A Framework for Taiwan's

In a TV interview in Beijing, China, on October 25, 2004, Secretary of State Colin Powell issued unusually straightforward remarks by saying "Taiwan is not independent. It does not enjoy sovereignty as a nation, and that remains our policy, our firm policy." This is the most robust language that he has used to deny Taiwan's current claims of sovereignty.

Not unexpectedly, Secretary Powell's remarks drew strong criticism in Taiwan. Numerous legislators of every camp quickly pointed out that Taiwan has a permanent population, defined territory, and a fully functioning government, plus diplomatic relations with 26 countries. Based on these "Montevideo Convention criteria," they stress, Taiwan is a sovereign entity.

Of vital interest to the Taiwanese, Secretary Powell has not revealed why the US maintains that Taiwan does not enjoy sovereignty as a nation. Is this more of the "creative ambiguity" of the PRC - Taiwan - USA relationship which has developed since the early 1970's? Commenting on this, in the same interview, the Secretary clarified: "It is often conveyed as ambiguous, but I think it is pretty clear. Everyone has understood what it meant for the last thirty years. And it has allowed Taiwan to be successful."

With President Bush elected to a second term, and Dr. Condoleezza Rice most likely to take over as the new Secretary of State, Taiwanese are nervous to see if there will be any substantial changes in US - Taiwan - PRC relations in the near future. The Taiwanese are secretly hoping that someone in the new administration will "see the light" and force the State Department to retract Secretary Powell's overly blunt comments. However, realistically speaking, it is highly unlikely that the State Department will issue any full scale retraction, simply because examination of recent history shows the reasoning behind the Secretary Powell's remarks to be entirely accurate.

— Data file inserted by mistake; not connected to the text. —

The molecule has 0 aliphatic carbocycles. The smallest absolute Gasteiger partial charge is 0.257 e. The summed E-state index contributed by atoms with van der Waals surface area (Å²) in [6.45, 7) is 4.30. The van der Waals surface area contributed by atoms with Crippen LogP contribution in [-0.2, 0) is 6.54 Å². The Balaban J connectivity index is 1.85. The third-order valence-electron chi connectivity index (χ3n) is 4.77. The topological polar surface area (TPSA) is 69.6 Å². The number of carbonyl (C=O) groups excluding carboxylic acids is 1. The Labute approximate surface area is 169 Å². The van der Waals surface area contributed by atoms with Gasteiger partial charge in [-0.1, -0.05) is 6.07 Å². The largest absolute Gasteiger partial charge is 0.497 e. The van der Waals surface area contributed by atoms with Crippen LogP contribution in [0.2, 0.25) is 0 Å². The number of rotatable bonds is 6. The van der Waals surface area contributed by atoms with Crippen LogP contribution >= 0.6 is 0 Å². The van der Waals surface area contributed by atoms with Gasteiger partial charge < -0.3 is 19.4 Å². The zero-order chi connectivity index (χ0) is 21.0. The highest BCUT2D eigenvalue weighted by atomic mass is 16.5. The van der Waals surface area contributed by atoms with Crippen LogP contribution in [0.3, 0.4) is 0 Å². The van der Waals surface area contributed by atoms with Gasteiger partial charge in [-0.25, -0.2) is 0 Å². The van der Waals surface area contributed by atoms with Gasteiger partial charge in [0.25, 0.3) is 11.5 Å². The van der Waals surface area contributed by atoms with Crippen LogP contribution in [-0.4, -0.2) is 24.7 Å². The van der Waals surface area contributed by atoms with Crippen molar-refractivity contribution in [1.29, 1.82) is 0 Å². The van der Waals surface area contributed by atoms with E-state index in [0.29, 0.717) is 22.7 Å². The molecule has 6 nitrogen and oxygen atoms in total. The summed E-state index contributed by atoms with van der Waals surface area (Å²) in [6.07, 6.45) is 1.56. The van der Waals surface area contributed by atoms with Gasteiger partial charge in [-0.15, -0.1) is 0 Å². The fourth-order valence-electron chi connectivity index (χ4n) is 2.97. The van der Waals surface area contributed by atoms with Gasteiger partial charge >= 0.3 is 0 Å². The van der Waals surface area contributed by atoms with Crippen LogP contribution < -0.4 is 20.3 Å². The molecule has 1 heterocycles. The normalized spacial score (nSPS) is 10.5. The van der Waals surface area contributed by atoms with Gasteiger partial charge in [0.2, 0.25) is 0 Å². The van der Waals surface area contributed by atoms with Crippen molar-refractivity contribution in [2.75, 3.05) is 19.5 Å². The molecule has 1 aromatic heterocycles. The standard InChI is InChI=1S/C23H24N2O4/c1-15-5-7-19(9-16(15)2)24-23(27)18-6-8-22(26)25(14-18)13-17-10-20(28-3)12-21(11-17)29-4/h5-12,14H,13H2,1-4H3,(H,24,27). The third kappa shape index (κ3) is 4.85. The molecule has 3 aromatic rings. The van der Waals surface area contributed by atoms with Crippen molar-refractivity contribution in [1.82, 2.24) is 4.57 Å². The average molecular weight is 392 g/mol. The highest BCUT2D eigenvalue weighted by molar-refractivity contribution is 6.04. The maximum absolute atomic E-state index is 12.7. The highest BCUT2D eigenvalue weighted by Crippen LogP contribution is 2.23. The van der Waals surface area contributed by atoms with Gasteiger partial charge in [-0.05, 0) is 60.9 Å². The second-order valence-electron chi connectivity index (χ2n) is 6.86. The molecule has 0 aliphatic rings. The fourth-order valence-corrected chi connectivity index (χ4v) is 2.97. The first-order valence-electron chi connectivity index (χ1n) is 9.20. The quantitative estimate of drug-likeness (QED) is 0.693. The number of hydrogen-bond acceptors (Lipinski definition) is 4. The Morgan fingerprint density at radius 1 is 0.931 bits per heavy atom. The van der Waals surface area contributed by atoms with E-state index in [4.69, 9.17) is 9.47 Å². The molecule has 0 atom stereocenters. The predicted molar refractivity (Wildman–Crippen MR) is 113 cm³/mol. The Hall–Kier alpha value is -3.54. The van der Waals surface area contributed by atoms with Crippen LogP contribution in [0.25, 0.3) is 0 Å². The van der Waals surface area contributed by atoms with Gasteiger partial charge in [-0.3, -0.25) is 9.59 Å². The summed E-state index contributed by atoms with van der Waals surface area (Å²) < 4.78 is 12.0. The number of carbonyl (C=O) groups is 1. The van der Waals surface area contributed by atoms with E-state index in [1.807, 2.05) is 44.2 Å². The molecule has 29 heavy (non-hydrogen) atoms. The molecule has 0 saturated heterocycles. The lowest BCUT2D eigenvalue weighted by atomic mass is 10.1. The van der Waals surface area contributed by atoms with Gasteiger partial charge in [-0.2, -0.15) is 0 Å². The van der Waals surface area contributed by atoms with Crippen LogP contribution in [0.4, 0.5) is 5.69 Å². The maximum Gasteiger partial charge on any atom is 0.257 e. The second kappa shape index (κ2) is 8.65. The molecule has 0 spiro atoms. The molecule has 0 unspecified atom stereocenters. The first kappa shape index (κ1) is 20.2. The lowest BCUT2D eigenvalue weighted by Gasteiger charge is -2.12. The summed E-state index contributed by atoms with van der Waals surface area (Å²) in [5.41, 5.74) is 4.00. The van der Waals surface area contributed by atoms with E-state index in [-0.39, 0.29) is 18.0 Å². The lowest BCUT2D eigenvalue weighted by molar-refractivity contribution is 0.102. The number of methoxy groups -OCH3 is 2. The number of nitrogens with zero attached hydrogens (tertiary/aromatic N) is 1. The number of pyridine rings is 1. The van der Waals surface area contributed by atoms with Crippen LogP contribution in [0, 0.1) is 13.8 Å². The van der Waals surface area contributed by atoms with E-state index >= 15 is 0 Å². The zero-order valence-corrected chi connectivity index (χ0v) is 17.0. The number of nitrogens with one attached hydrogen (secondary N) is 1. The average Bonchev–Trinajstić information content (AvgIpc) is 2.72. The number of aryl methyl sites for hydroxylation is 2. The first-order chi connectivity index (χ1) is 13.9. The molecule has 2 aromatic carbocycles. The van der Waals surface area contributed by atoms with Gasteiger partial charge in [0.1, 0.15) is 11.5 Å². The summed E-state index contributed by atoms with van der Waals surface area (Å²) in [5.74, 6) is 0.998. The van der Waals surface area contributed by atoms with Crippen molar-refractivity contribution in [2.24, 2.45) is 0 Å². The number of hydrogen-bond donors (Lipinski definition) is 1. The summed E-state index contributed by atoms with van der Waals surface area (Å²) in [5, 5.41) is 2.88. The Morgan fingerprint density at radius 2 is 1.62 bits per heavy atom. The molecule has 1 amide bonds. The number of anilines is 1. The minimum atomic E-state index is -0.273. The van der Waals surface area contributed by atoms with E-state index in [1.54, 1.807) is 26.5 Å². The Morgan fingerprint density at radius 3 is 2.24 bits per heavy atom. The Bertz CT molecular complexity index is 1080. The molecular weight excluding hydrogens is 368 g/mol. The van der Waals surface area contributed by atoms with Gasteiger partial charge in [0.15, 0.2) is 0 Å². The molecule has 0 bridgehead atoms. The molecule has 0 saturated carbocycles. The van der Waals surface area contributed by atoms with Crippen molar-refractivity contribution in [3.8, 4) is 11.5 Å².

In order to correctly interpret that recent history, however, we must examine it from a military, not a civilian, viewpoint. Essential details are as follows: In 1895, the Qing Dynasty ceded Taiwan to Japan. In late November, 1943, the US, UK, and Republic of China (ROC) held the Cairo Conference, in which (according to the Chinese reasoning) it was agreed that Taiwan would be "given back" to China after the War.

In September 1945, General MacArthur directed the representatives of Chiang Kai-shek (CKS) to go to Taiwan and accept the surrender of the Japanese. The surrender date of October 25, 1945, is what the Chinese history books have traditionally termed "Taiwan Retrocession Day." According to civilian Chinese scholars, this date was the fulfillment of the "promise" as stated in the Cairo Conference to "give Taiwan back to China."

However, from the military viewpoint, this analysis does not conform to the "customary laws of warfare" in the post-Napoleonic era. As codified in the Hague Conventions of 1907, "Territory is considered occupied when it is actually placed under the authority of the hostile army." Under international law, recognized by all nations, "military occupation does not transfer sovereignty." Thus, October 25, 1945, can only be viewed as the beginning of military occupation of Taiwan. Although there was no transfer of sovereignty, the ROC government forces did begin to exercise "effective territorial control" over Formosa and the Pescadores on that date.